In podiatry, foot x-rays are commonly performed to assess the underlying bones and joints of the foot. X-rays area great at showing the bones in the foot, the structure and relationship between joints as well as whether bone spurs or other bony abnormalities are present. What x-rays are not able to show are tendons, ligaments, nerves, and certain masses or cysts.  When there is suspicion of tears or damage to these ‘soft tissues’ as we call them, we will often enlist the help of MRI or ultrasound. These are referred to as ‘advanced imaging’ and help to more thoroughly assess your foot or ankle condition. Most people are familiar with the idea of an MRI, though don’t often consider ultrasound. MRI creates images of a static body part with the use of a large magnet.  MRI’s show us anatomy of the foot and ankle in the form of hundreds of individual pictures (called slices), so that bit by bit the foot can be assessed for abnormalities. Ultrasound on the other hand uses sound waves and is able to provide both static and dynamic interpretation of the structures of the foot and ankle. When performing an ultrasound on the foot or ankle, a doctor can move the ankle or foot to see how the tendons and ligaments in the foot function actively.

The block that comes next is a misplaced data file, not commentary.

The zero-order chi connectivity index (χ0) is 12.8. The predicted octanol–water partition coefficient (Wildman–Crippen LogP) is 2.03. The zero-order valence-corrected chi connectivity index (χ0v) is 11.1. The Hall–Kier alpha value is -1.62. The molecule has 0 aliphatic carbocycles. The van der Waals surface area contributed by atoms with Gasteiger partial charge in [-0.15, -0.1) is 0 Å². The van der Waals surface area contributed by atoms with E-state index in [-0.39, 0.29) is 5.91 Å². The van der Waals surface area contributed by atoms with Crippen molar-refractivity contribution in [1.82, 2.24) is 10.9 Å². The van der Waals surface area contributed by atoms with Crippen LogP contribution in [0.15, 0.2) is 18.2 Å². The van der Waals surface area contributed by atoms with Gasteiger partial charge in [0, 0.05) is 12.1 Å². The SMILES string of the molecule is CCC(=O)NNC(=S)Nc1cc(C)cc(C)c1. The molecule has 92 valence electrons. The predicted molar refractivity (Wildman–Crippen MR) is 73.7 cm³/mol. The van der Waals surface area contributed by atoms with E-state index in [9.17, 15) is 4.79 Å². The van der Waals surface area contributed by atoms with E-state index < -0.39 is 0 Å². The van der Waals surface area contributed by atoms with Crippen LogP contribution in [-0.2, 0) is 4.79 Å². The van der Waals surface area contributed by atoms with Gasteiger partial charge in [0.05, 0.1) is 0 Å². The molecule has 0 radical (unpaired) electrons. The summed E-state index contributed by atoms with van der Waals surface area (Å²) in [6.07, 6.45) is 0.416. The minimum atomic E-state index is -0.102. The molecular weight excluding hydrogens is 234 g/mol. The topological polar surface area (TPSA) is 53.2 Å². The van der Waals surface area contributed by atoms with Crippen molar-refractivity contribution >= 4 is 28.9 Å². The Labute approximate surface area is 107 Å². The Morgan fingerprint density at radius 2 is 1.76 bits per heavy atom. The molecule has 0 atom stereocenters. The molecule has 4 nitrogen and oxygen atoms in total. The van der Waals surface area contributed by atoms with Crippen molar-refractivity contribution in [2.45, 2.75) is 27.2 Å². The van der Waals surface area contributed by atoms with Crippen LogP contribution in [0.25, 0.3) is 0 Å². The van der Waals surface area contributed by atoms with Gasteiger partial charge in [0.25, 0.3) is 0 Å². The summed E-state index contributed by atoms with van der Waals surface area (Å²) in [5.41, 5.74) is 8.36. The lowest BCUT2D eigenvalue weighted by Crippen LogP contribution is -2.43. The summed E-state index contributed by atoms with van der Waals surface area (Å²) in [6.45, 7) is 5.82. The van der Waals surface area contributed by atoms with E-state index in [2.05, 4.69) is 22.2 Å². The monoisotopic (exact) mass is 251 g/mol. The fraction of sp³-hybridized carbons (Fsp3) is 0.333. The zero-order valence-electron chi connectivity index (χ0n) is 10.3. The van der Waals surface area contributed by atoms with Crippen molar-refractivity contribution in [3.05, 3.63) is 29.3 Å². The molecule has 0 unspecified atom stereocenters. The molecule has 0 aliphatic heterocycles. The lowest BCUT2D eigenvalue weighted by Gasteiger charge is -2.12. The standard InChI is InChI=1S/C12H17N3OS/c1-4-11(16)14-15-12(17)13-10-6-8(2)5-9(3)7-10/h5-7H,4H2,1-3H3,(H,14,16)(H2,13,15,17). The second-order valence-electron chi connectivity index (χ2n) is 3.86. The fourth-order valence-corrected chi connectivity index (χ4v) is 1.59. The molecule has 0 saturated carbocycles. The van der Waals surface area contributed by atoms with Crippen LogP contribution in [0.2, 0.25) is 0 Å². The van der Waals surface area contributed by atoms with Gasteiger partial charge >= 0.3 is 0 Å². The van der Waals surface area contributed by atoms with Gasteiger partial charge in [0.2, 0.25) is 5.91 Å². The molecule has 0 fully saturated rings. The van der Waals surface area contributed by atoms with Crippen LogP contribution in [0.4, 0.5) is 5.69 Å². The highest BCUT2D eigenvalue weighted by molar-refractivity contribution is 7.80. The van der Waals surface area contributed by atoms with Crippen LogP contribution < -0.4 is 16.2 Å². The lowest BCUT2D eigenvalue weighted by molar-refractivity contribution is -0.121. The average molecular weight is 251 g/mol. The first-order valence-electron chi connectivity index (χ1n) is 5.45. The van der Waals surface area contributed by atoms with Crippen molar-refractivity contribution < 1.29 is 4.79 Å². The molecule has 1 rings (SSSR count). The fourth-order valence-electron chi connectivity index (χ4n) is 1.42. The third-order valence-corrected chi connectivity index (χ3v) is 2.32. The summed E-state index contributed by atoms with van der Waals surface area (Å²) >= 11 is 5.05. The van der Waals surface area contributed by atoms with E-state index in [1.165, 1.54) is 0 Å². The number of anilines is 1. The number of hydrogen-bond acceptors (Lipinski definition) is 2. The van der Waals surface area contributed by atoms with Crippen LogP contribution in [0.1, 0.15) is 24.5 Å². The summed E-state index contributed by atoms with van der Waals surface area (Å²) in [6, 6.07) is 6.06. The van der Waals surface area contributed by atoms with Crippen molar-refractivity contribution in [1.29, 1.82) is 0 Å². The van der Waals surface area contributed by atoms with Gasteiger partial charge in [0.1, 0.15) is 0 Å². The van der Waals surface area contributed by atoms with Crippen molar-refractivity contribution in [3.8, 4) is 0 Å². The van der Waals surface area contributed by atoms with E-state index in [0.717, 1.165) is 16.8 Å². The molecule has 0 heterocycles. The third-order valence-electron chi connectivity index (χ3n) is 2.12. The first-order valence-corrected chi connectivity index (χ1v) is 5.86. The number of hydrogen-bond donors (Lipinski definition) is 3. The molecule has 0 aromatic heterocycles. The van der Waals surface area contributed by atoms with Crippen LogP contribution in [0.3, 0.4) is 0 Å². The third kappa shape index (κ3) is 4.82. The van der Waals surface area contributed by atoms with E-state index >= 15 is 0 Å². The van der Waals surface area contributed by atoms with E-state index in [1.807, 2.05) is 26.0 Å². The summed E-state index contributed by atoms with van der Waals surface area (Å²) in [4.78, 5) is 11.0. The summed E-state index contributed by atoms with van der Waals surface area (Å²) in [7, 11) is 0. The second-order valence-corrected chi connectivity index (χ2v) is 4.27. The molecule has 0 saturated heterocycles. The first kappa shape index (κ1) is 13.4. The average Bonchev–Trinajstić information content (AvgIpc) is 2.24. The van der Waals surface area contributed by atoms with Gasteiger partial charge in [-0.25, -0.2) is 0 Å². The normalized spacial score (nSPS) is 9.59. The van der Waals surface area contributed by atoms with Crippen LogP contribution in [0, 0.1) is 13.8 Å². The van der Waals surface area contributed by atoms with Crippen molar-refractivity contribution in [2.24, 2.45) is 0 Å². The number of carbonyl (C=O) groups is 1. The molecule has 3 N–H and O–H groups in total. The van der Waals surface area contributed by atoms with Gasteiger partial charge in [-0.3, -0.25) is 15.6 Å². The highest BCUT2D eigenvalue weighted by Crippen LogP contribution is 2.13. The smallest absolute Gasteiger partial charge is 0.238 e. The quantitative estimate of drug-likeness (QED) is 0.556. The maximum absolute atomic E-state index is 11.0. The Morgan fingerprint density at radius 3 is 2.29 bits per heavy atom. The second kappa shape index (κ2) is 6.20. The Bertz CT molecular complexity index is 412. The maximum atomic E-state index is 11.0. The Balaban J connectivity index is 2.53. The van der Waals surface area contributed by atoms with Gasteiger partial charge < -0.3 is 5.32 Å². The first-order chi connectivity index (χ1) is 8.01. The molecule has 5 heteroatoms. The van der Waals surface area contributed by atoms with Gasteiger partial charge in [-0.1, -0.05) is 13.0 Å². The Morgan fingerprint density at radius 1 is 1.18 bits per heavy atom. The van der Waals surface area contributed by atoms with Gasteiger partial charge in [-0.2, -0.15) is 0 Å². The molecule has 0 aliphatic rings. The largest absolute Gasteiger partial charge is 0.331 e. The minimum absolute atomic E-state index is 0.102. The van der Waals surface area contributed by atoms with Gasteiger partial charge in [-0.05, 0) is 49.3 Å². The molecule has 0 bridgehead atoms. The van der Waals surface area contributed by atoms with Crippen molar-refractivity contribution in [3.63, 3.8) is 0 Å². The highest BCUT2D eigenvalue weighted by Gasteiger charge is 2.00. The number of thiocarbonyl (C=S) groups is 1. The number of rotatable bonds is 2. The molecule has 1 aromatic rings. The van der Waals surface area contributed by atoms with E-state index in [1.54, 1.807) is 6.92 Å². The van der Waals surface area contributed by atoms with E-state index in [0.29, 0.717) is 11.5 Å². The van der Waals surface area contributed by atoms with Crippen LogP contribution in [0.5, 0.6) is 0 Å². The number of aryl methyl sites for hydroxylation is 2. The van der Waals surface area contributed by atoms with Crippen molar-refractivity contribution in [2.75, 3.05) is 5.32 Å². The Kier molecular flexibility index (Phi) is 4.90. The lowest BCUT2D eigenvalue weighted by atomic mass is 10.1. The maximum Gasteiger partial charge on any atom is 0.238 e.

So how do we choose which to order? MRI is typically better at examining the underlying bone and deeper foot structures. If your doctor has a normal x-ray, but suspects that the issue is within the bone, and MRI can more specifically assess for swelling, tumors or stress fractures within a bone. MRI will also show tendons and ligaments well, however ultrasound for use on the superficial anatomy offers the benefit of no loss of image. In some condition, tears can occur that are very small and if an MRI is performed with a ‘slice thickness’ of say 4mm, a 3mm tear could be hiding between one picture and the next.  Additionally, ultrasound has become more popular in foot and ankle due to the fact that the medical cost is lower.

As with anything else, an MRI or ultrasound in and of itself cannot be entirely trustworthy. It also matters who is performing the MRI or ultrasound and what doctor is assessing the images. Our office typically refers patients to our preferred MRI location and our preferred ultrasound location to ensure that we get the most thorough and trustworthy read.